Published On October 14, 2017 » 1267 Views» By Fernando Fernandez » SHORT FILMS, Uncategorized
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Over the years, there has been amazing films that come out of the Reelworld Film Festival that fits its mission.  This year we were quite impressed here on FERNTV with the short film No Reservations by director Trevor Carroll because of its comedic poke on the Dakota Pipeline construction.  Rather than having the film focus on the oppression of indigenous cultures through corporate interests, No Reservations turns the tables around where those interests lie in affluent societies.  Director Trevor Carroll makes light of the situation at hand but the message does get across to the audience rather quickly by having them wear the other shoe and see if it fits.  The shoe seems to fit awkawardly but Trevor Carroll raises the conversation of why should it be so awkward if the roles are reversed?  FERNTV spoke to director Trevor Carroll about the relevance of No Reservations.

FERNTV:   When did you feel that it was time to make a film that commented on the Dakota Pipeline construction?  Tell us briefly the story behind that?
Trevor:   I feel that over the past few years, Indigenous people have been making small steps in getting more recognition for our culture and values. Movements like Idle No More and No DAPL have been at the forefront. The Dakota Access Pipeline was a very hot topic – on the tip of people’s tongues – but there was a lack of front page news and media behind what they were trying to accomplish. This came at an opportune time for myself as I was prepping for the Crazy8s Film Event, and the two things meshed perfectly. I had an opportunity to tell the Indigenous story with a twist that would reach an broad audience with a subject that struck a cord with a lot of people.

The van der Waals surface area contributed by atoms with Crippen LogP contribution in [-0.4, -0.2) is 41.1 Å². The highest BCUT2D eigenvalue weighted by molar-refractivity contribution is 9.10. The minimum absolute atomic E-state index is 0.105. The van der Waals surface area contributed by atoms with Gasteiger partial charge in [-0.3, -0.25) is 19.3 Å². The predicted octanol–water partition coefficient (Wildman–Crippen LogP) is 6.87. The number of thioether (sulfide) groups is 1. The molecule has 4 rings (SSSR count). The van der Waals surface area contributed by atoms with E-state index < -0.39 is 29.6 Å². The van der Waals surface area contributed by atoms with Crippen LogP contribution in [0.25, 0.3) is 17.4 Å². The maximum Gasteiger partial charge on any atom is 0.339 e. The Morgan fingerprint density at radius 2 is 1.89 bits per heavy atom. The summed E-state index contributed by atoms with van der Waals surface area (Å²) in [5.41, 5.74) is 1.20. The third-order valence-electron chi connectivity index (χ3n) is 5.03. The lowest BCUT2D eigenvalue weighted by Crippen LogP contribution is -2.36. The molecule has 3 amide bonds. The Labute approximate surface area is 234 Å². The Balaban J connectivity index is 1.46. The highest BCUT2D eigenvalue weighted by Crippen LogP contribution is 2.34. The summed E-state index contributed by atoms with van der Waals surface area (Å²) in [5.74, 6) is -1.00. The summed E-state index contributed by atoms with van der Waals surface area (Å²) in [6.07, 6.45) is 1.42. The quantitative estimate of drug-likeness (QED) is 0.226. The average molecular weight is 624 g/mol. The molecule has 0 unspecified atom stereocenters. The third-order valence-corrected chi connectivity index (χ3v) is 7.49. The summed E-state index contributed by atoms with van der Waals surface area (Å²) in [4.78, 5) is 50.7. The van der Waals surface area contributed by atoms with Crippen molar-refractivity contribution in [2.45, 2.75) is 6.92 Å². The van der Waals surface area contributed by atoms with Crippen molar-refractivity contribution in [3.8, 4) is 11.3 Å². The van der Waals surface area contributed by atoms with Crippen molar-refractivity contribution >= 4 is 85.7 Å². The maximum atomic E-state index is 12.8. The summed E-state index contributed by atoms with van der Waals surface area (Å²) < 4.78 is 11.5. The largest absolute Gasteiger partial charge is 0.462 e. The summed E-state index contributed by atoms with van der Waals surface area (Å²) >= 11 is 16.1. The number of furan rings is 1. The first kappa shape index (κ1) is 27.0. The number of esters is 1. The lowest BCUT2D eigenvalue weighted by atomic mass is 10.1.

FERNTV:    You took the comedic route when doing this film.  Why did you do it this way and do you feel that the message will get across to your viewers much more easier?
Trevor:   I knew just from reading blogs, message boards and small news articles that there were really heated discussions from both sides of the coin, but I found one to not be as open minded as the other. From what I had seen in the news and what was being portrayed in terms of the violence and intensity of the subject, I knew the approach had to be done in a different way; there are comedic elements to the subject but it wasn’t all slapstick comedy. The approach we took definitely had a different take and I think if people viewed it more then once, they’ll catch on to some of the clever subtleties that we included.
FERNTV:  Tell us about one story behind the casting process that stands out to you because it looks like your cast have worked with each other before?
Trevor:   Most people aren’t aware that I’m a part owner of a casting studio in Vancouver, so I have access to all of the top actors in Vancouver. A lot of the cast I hand picked because I wanted to work with them, including Lorne Cardinal. I think it made things easier for us because we were familiar with each other from the audition room and I think it showed because we had a lot of fun making this project.